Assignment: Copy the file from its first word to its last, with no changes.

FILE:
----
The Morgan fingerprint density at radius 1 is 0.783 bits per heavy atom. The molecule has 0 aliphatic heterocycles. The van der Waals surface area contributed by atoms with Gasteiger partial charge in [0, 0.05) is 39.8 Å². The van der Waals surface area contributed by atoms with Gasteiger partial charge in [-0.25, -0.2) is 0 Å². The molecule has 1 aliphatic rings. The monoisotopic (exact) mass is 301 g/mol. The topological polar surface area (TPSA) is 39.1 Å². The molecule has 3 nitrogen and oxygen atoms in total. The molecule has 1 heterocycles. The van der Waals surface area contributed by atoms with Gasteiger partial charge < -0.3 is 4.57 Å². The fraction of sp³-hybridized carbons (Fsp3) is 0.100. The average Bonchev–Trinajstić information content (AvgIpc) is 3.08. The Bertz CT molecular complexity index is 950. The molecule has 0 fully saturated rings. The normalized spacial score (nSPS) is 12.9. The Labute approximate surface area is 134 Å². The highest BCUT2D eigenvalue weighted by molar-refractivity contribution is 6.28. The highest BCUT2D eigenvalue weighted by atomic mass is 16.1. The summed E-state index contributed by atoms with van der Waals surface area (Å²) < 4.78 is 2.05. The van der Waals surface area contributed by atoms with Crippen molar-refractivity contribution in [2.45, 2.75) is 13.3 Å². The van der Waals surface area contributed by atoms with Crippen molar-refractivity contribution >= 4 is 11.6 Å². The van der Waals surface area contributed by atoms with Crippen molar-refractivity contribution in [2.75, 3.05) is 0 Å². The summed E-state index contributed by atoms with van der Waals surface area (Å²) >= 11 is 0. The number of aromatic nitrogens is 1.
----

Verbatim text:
The Morgan fingerprint density at radius 1 is 0.783 bits per heavy atom. The molecule has 0 aliphatic heterocycles. The van der Waals surface area contributed by atoms with Gasteiger partial charge in [0, 0.05) is 39.8 Å². The van der Waals surface area contributed by atoms with Gasteiger partial charge in [-0.25, -0.2) is 0 Å². The molecule has 1 aliphatic rings. The monoisotopic (exact) mass is 301 g/mol. The topological polar surface area (TPSA) is 39.1 Å². The molecule has 3 nitrogen and oxygen atoms in total. The molecule has 1 heterocycles. The van der Waals surface area contributed by atoms with Gasteiger partial charge < -0.3 is 4.57 Å². The fraction of sp³-hybridized carbons (Fsp3) is 0.100. The average Bonchev–Trinajstić information content (AvgIpc) is 3.08. The Bertz CT molecular complexity index is 950. The molecule has 0 fully saturated rings. The normalized spacial score (nSPS) is 12.9. The Labute approximate surface area is 134 Å². The highest BCUT2D eigenvalue weighted by molar-refractivity contribution is 6.28. The highest BCUT2D eigenvalue weighted by atomic mass is 16.1. The summed E-state index contributed by atoms with van der Waals surface area (Å²) < 4.78 is 2.05. The van der Waals surface area contributed by atoms with Crippen molar-refractivity contribution in [2.45, 2.75) is 13.3 Å². The van der Waals surface area contributed by atoms with Crippen molar-refractivity contribution >= 4 is 11.6 Å². The van der Waals surface area contributed by atoms with Crippen molar-refractivity contribution in [2.75, 3.05) is 0 Å². The summed E-state index contributed by atoms with van der Waals surface area (Å²) >= 11 is 0. The number of aromatic nitrogens is 1.